W: Lee (6-0) L: Wang (6-1) S: Betancourt (4)
Chuck Norris would hit a triple off Cliff Lee. However, he'd be stranded at third.
(lines 782-824, originally translated by Michael Alexander)
Fear entered into the listening North Coasters, as that noise rose up again strange and strident. It shrilled terror to the ears that heard it through the stadium's ancient walls, the grisly plaint of Cleveland's enemy, their song of odious success, the sobs of the damned Yankees bewailing their pain. They were pinioned there by the man of all Cleveland living in this world's estate the strongest of his hands.
Not for anything would the Indians' guardian let his deadly guest score runs: he did not count their American League success of the least use to anyone. The players ran to defend the person of their famous prince; they drew their balsawood bats to bring what aid they could to their captain, Beocliff. They were ignorant of this, when they entered the game, boldly-intentioned teammates, to hew at the Yankees, hunt their pitching on every side - that no bat on earth, not the hardest maple nor ash, could touch their assailant; for by a deal with the Devil they had dispossessed all bat of their bite on Chien-Ming Wang.
A bitter parting from victory was that day destined for them; the eldritch spirit was sent off on their far faring into the fiends' domain, and into a tie for fourth place.
It was then that these monsters, who, moved by spite against Cleveland kind, had caused so much harm -- so feuding with Ohioans - found at last that flesh and bone and plate discipline were to fail them in the end; for Wedge's great-hearted rotation stalwart had them by the hand; and hateful to each was the run-scoring of the other. A breach in the giant flesh-frame showed then, shoulder-muscles sprang apart, Hrothlucci and Blakelaf hewed RBI singles, there was a snapping of tendons, bone-locks burst, harmless outs recorded. To Beocliff the glory of this fight was granted; the Yankees' lot to flee the slopes fen-ward with flagging heart and mounting losses, to a den where they knew there could be no relief, no refuge for a team at its very last stage, whose surrender-day had dawned. The Cleveland hopes in this nationally-televised game had found their answer.
2) For the record
Lee gave up 5 singles and a double (over the third base bag by Shelley Duncan). He struck out 7 and walked zero. He threw 76 strikes in 103 pitches. He went 2-0 on two of 27 hitters. He could have struck an insect squarely with a fastball last night. He made several batters look ridiculous trying to hit his slow curve. Seven shutout innings only lowered his ERA by 0.15. This represented over 15% of his ERA. He has struck out 39 hitters in 44 2/3 innings. His K/BB ratio is nineteen-and-a-half. His WHIP is 0.60. If he shaved his head he would lose 1% of his body mass.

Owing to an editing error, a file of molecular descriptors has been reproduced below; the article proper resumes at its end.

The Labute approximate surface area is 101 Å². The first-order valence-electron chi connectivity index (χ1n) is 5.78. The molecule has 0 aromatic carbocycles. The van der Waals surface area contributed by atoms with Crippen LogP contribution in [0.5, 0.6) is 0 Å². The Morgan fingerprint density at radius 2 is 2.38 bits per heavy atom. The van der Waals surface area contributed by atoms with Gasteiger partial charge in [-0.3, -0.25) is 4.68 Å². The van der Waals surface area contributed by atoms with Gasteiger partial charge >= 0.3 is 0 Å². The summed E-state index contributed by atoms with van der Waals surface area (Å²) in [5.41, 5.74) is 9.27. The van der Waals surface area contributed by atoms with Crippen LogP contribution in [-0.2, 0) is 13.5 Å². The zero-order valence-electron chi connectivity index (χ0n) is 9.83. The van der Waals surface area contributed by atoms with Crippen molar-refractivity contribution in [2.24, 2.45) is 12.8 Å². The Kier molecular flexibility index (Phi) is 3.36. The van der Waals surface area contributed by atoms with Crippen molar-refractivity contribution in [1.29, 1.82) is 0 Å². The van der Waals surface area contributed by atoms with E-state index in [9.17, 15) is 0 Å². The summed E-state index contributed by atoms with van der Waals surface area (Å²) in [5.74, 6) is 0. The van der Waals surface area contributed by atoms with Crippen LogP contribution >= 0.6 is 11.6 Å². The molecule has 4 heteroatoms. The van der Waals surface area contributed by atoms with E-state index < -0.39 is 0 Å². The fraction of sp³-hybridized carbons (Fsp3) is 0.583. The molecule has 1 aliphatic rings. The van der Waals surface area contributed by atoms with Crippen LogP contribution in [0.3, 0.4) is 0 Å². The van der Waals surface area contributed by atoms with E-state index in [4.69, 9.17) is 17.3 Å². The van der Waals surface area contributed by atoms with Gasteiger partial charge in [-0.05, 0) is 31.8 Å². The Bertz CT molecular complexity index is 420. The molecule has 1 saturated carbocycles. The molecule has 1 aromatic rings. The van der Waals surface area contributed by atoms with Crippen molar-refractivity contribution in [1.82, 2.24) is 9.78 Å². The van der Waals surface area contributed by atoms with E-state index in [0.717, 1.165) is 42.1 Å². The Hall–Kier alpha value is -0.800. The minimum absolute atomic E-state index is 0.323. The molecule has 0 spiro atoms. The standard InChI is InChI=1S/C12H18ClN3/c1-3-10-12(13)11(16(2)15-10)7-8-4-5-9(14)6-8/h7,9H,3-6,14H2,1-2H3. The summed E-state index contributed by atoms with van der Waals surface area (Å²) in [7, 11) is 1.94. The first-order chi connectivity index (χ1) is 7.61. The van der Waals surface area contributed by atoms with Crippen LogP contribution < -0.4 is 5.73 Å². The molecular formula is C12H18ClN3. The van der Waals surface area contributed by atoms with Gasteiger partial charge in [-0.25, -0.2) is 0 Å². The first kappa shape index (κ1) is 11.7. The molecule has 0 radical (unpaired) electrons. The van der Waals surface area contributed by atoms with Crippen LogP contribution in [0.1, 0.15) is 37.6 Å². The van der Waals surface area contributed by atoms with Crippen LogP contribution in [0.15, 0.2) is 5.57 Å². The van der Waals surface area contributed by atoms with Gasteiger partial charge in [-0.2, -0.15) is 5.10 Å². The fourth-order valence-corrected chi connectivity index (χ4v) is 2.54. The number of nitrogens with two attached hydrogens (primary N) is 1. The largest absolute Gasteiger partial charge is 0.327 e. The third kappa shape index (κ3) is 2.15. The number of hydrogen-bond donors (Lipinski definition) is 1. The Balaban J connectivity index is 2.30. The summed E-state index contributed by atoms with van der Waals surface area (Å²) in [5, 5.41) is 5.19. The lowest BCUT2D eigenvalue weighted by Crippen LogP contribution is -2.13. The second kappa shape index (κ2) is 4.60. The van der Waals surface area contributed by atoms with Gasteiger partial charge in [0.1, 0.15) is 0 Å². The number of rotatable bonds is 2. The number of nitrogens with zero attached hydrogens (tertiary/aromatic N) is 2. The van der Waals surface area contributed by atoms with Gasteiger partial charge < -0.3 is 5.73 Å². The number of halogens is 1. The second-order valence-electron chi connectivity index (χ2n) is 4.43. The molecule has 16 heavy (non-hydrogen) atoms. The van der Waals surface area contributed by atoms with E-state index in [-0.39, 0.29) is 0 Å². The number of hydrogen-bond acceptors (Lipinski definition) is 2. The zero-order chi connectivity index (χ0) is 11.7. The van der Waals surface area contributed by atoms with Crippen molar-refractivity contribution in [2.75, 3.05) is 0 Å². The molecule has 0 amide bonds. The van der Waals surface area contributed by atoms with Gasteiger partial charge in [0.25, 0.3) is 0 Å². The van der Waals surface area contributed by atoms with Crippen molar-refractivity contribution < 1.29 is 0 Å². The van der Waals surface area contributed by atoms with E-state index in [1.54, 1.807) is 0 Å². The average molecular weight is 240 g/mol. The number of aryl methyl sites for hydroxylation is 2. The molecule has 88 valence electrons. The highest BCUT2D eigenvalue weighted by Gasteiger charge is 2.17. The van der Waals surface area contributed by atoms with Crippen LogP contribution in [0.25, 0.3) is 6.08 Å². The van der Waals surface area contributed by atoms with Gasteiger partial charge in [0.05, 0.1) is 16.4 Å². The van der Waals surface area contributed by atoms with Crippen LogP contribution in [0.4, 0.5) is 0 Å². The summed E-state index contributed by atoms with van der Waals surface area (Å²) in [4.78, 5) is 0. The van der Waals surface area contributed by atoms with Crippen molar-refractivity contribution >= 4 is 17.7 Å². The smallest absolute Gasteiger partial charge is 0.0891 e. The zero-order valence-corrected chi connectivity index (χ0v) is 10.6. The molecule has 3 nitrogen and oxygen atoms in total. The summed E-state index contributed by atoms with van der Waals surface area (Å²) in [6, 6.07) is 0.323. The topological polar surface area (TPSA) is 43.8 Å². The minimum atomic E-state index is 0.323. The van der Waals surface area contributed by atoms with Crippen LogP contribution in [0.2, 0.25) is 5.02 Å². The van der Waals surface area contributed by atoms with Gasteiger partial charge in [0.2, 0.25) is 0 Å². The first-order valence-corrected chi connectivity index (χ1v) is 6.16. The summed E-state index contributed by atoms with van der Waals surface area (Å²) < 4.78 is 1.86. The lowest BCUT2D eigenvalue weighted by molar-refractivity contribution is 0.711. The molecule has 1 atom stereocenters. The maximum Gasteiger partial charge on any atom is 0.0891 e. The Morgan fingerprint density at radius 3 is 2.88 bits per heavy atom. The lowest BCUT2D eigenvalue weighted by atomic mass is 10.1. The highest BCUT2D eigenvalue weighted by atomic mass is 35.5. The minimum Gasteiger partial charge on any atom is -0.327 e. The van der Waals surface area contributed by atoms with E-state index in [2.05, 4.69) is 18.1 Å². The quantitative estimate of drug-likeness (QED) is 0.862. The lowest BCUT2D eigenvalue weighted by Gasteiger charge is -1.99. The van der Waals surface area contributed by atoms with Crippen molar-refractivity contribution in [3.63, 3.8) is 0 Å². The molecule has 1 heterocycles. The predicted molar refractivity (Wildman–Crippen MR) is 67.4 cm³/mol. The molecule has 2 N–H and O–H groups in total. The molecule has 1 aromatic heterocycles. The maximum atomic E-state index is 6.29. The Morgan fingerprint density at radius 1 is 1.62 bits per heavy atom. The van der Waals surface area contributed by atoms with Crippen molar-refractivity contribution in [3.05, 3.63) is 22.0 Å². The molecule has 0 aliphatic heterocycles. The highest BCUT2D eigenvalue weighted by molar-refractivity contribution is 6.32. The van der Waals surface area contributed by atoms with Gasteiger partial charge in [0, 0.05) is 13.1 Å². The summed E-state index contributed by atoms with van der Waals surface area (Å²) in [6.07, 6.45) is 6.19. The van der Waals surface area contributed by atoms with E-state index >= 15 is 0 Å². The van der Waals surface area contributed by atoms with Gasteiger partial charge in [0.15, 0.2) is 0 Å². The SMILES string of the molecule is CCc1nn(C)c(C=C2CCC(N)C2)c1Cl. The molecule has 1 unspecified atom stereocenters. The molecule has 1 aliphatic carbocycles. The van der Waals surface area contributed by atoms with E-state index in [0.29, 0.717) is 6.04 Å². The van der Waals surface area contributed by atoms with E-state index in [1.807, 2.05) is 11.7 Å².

3) Had Cliff Lee not been on the mound, this inning would have killed me
Grady Sizemore took advantage of some early command problems by normally-excellent Yankees starter Chien-Ming Wang (beat Cleveland 1-0 in his previous start against us) to spoil a pair of 2-2 pitches and draw an eight-pitch walk. Ben Francisco followed with an 0-2 single to left that prevented Sizemore from advancing to third.
To the plate strides David Dellucci, hitting better of late, who then ropes the 1-0 pitch on one hop to right fielder Bobby Abreu to load the ...
... er, hold on a second. He actually hit the ball so hard and so directly to Abreu that Francisco was forced out at second. The game log says:
D Dellucci grounded into fielder's choice to right
After a sacrifice fly and a fly out, the Indians went from potentially bases-loaded with no outs to scoring one run and ending the inning.
Fortunately, a second run would prove profligate, but damn, that sucked.
4) The worst plate appearance in the world
In the ninth inning, Jhonny Peralta led off with a single, and Asdrubal Cabrera drew a walk. As poorly as Cabrera is hitting, it is astonishing that pitchers will walk him. However, reliever Jonathan Albaladejo was not especially sharp, and after Casey Blake dutifully sacrificed both men over a base, Kelly Shoppach worked a walk of his own.
Trying to instill some confidence in his struggling DH, Eric Wedge summoned Travis Hafner to the plate to pinch-hit for Andy Marte. This made a certain amount of sense, in that Albaladejo is right-handed and even a routine out could score a run, giving Hafner an RBI and a sense of accomplishment.
And then ... uh ... then ... er ... I'm sorry, I've been rendered speechless. Let's try this again later.
5) Captain Clutch, with an assist
Casey Blake had a terrific second at-bat against Wang, taking a strike and missing another before using a good approach to line a single on a pitch away out to Abreu in right field. Jhonny Peralta, who had singled and advanced to second because he was running on the pitch when Asdrubal Cabrera grounded into what would have been a double play, rumbled around third and executed a nice wide slide to get a hand on the plate and score Cleveland's second (and first profligate) run.